Scientists have claimed they have developed a faster method of producing an effective vaccine for the disease caused by bluetongue virus (BTV).

BTV – a virus that has infected and killed thousands of livestock throughout the world – is spread to cattle, sheep and some other wild ruminants by a type of midge, a biting insect. Infected animals experience a range of symptoms that can be fatal in some cases and there are also indirect impacts such as weight loss and reduced milk production.

Previous prevention measures have included the culling of animals along with the use of inactivated vaccines. The vaccines, said scientists, have been a “major tool” in the strategy to control BTV outbreaks across Europe during the past 10 years, helping to limit and eventually stop the BTV epidemics.

However, despite being effective, scientists claim the vaccines only offer protection against a specific strain of the virus and there are at least 26 distinct different strains of BTV. Therefore, when a new strain of BTV emerges, a new vaccine is required – a lengthy process where some past outbreaks were able to spread for as much as two years before a new vaccine was available.

In a study published in the Journal of Virology, scientists from the University of Glasgow – in collaboration with Merial Animal Health – describe a new and cost-effective method that allows the production of a reliable type of inactivated vaccine using a synthetic biology approach. This method doesn’t rely on the use of live, infectious virus, meaning it is safer than other types of vaccines, they said.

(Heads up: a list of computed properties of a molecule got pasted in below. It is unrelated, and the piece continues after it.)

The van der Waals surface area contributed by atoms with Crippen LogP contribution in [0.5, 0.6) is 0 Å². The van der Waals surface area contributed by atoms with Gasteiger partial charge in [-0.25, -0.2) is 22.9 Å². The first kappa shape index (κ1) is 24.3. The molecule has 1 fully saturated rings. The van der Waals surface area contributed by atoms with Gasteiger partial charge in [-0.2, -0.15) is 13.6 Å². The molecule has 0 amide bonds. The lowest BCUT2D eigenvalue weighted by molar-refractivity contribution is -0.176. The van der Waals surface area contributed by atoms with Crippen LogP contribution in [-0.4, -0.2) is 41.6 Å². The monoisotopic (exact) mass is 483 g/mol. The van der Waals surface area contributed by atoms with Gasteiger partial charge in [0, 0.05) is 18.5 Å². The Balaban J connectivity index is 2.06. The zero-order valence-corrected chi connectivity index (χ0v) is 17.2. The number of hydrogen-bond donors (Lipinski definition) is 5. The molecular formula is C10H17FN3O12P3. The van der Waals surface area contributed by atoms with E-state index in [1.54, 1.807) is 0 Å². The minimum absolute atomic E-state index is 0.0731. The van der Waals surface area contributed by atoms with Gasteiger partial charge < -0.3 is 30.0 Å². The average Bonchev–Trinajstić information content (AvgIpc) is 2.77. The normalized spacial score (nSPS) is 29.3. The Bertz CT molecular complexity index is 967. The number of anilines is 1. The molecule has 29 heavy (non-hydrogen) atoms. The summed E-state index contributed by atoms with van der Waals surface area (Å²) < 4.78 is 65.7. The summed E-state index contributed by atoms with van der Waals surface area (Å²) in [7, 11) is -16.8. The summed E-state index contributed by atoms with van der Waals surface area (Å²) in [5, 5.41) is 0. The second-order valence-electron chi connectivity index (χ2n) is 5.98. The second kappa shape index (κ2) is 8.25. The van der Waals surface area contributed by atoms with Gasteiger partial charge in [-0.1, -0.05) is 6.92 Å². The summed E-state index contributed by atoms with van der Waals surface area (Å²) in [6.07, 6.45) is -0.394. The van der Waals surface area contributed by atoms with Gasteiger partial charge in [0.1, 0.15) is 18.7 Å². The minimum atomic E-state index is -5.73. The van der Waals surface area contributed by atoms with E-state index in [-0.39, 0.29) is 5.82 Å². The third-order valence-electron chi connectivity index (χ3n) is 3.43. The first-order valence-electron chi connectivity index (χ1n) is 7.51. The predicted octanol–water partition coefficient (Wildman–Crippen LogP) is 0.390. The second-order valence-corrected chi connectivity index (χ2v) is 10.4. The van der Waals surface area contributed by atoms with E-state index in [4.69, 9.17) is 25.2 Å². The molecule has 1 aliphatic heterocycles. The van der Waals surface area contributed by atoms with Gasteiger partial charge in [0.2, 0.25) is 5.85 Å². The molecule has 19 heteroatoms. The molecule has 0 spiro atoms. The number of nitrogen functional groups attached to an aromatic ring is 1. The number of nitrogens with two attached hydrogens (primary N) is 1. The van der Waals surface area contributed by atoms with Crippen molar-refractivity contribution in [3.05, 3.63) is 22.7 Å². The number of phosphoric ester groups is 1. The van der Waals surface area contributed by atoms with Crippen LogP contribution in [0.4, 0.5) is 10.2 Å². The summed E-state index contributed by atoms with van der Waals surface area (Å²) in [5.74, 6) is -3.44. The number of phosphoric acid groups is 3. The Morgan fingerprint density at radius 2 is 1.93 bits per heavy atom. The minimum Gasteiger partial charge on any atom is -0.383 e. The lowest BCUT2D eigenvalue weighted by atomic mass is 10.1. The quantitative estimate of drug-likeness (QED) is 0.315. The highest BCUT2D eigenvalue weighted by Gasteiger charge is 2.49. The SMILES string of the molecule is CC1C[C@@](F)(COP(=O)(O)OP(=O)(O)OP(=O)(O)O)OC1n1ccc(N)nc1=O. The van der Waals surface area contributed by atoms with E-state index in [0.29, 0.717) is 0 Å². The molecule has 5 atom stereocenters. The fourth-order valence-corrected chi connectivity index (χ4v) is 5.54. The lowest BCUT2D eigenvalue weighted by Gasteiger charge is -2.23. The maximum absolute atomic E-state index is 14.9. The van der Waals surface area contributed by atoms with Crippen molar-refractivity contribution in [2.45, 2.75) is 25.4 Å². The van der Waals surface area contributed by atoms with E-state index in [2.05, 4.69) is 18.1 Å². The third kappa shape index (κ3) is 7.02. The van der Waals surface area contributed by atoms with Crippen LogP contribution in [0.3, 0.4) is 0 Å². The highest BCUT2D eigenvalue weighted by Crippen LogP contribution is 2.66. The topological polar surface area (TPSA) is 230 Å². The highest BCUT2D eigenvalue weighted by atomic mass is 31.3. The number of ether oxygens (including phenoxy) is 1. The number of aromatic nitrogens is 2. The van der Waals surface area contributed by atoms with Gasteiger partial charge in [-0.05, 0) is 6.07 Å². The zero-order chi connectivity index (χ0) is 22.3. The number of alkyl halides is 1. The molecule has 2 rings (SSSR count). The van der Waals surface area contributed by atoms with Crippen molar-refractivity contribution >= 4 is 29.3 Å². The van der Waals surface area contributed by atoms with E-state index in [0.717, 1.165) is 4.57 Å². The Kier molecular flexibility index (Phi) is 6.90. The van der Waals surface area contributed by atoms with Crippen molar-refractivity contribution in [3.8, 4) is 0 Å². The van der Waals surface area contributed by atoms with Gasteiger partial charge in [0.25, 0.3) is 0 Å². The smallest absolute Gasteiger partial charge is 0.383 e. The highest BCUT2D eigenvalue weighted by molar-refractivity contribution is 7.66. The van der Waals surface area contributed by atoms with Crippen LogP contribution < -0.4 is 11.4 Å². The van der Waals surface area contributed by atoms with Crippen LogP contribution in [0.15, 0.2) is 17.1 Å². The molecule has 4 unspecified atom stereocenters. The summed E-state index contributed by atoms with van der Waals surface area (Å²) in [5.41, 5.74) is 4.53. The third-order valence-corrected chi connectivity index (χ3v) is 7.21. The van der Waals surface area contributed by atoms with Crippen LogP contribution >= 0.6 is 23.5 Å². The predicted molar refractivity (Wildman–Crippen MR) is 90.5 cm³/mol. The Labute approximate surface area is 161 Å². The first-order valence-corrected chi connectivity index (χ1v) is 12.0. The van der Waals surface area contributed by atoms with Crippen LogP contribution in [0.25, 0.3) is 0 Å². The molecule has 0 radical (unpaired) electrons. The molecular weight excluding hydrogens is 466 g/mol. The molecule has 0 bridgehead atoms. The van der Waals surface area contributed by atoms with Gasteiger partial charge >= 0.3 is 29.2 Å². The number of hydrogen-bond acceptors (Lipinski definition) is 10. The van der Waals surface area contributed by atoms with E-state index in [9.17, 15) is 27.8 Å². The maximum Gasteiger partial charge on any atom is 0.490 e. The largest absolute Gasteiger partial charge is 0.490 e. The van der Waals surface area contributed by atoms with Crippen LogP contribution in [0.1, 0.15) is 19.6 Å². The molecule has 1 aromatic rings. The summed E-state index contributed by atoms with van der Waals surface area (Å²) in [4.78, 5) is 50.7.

According to the paper, synthetic vaccines offer many benefits compared to the vaccines traditionally used to control BTV, but perhaps the most important is the speed with which they can be designed and produced – around six months faster.

This breakthrough means a reliable product could become available more quickly following the detection of an outbreak caused by a newly emerging BTV strain, they said.

Director of the University of Glasgow Centre for Virus Research and lead researcher on this study Massimo Palmarini said: “Our findings demonstrate a clear advantage for the use of synthetic vaccine technology when compared with more traditional options.

“Overall, this vaccine platform can significantly reduce the time taken from the identification of newly emerging BTV strains to the development and production of new effective vaccines.

“They can be brought to the market more quickly, but with the same level of quality and reliability as traditional vaccines. This is a big step towards a more sustainable, effective and rapid method of disease prevention.”

For more information, visit the Journal of Virology‘s website.

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